Campaign launched as Leith arts venue faces demolition under plans for dozens of new apartments
A campaign has been launched to lift the threat of demolition from one of Edinburgh’s leading spaces for new artists.
Developers want to build dozens of modern apartments on the site of an industrial warehouse home to one of the few permanent cultural venues in Leith.
More than 850 objections have been lodged in the space of a few days to try to save Rhubaba, off Leith Walk, which is home to studios for more than 20 local artists and a gallery for exhibitions.
The charity-run venue, which has hosted live performances and film screenings and has its own community choir, has been used for the Edinburgh Art Festival and LeithLate event over the last decade.
Rhubaba’s board of trustees has mounted a campaign after discovering that plans for 34 apartments have been lodged with the council.
They make no mention of what the Arthur Street venue is currently used for, claiming the building is instead lying empty and that the brick warehouse, which dates back to the 1920s, is of “no heritage significance.”
The Thistle-Peat Property Group insists that the replacement of “utilitarian warehousing” will make a positive contribution to Leith’s regeneration, and enhance the character and appearance of an official conservation area.
A document lodged as part of its planning application states that the council has been “generally supportive of the initial proposals, accepting the principle of residential use” for the site.
However an open letter posted on social media Rhubaba states: “This is a space for gathering, for making and for learning which has a history of demonstrating positive impact on the local area.
“If the proposal is carried out, it will mean the loss of a significant community amenity and charitable organisation in Leith.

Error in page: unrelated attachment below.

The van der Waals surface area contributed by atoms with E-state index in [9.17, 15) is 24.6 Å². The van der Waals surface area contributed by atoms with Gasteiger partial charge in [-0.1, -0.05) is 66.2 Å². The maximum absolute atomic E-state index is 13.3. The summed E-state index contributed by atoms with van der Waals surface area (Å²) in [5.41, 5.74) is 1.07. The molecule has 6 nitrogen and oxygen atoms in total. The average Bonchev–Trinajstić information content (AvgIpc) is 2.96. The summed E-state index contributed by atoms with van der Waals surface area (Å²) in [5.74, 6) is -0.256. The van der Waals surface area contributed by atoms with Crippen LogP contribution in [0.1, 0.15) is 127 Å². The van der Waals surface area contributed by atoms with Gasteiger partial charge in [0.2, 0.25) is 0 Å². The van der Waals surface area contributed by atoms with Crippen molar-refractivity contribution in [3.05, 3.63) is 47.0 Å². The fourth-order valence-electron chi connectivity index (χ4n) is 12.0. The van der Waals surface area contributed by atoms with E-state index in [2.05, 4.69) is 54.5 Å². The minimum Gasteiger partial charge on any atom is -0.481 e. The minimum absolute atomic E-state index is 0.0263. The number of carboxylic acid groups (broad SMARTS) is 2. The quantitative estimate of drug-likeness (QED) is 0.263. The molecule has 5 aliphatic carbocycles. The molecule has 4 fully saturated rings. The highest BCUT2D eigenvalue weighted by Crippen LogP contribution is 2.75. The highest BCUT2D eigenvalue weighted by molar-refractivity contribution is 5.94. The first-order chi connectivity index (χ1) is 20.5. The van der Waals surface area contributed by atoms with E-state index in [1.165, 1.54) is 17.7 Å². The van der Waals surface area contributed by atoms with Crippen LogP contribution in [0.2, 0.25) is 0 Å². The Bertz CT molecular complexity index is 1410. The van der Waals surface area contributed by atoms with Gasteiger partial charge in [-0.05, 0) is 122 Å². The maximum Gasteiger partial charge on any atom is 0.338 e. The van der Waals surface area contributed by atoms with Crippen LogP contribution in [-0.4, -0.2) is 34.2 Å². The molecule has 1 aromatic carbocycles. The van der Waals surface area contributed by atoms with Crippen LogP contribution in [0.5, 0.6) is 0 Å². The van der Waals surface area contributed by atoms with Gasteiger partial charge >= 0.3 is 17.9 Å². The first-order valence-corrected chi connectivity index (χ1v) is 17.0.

"The studio, work, rehearsal, and exhibition spaces of Rhubaba will be lost, at a time when they are increasingly scarce in Edinburgh, as a result of excessive property development in the city and reflects the negative impacts of such development.
“In light of the financial implications of the pandemic on artists and freelancers, affordable and flexible working spaces are needed now more than ever. They’re woefully lacking.”
Timothea Armour, one of Rhubaba’s artists, said: “It's difficult to find studio space as an artist that's affordable.
“It's even more difficult to find a space where a sense of community can exist that's about making space for art that has nothing to do with commerce.
“The programme the current committee are working on is the most exciting, diverse, ethical and community minded of any organisation in Edinburgh."
Another artist, Jen Cuthill, added: “Rhubaba is such an important space for community, motivation and support.
"Without it, Edinburgh would lose one of its only affordable studios, which would be heartbreaking for anyone who lives in the city as an artist.”
Morvern Cunningham, founder of LeithLate, said: “Rhubaba is one of a handful of artist-run spaces in Edinburgh.
“It makes a vital contribution to the cultural eco-system of the city by actively supporting emerging and early career artists by providing affordable studio space and exhibition opportunities.
"Edinburgh has been experiencing an ongoing dearth of spaces for grassroots arts activity for a number of years now - let's not lose this creative hub to property developers intent on the demolition of Leith's industrial heritage and cultural present.”